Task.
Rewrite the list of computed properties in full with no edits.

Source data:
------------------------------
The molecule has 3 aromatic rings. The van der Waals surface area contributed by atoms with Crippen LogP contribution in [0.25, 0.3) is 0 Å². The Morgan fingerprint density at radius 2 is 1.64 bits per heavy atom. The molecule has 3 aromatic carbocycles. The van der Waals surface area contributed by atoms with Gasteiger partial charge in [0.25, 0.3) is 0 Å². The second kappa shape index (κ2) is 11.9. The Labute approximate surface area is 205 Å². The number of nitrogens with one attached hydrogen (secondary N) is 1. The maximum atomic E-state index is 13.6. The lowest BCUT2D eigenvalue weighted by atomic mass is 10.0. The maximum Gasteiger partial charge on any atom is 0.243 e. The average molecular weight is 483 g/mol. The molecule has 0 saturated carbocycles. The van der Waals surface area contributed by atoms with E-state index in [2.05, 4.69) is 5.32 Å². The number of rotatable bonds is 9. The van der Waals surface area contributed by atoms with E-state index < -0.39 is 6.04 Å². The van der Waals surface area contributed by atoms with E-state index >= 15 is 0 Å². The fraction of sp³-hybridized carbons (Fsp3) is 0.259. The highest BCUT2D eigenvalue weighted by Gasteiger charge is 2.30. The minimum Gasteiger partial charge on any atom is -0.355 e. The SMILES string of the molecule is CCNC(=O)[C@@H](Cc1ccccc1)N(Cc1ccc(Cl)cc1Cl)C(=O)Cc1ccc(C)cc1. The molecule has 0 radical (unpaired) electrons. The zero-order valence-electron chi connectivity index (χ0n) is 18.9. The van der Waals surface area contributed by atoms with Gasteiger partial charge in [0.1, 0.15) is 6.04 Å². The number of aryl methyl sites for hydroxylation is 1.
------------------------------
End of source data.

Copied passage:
The molecule has 3 aromatic rings. The van der Waals surface area contributed by atoms with Crippen LogP contribution in [0.25, 0.3) is 0 Å². The Morgan fingerprint density at radius 2 is 1.64 bits per heavy atom. The molecule has 3 aromatic carbocycles. The van der Waals surface area contributed by atoms with Gasteiger partial charge in [0.25, 0.3) is 0 Å². The second kappa shape index (κ2) is 11.9. The Labute approximate surface area is 205 Å². The number of nitrogens with one attached hydrogen (secondary N) is 1. The maximum atomic E-state index is 13.6. The lowest BCUT2D eigenvalue weighted by atomic mass is 10.0. The maximum Gasteiger partial charge on any atom is 0.243 e. The average molecular weight is 483 g/mol. The molecule has 0 saturated carbocycles. The van der Waals surface area contributed by atoms with E-state index in [2.05, 4.69) is 5.32 Å². The number of rotatable bonds is 9. The van der Waals surface area contributed by atoms with E-state index < -0.39 is 6.04 Å². The van der Waals surface area contributed by atoms with E-state index >= 15 is 0 Å². The fraction of sp³-hybridized carbons (Fsp3) is 0.259. The highest BCUT2D eigenvalue weighted by Gasteiger charge is 2.30. The minimum Gasteiger partial charge on any atom is -0.355 e. The SMILES string of the molecule is CCNC(=O)[C@@H](Cc1ccccc1)N(Cc1ccc(Cl)cc1Cl)C(=O)Cc1ccc(C)cc1. The molecule has 0 radical (unpaired) electrons. The zero-order valence-electron chi connectivity index (χ0n) is 18.9. The van der Waals surface area contributed by atoms with Gasteiger partial charge in [0.1, 0.15) is 6.04 Å². The number of aryl methyl sites for hydroxylation is 1.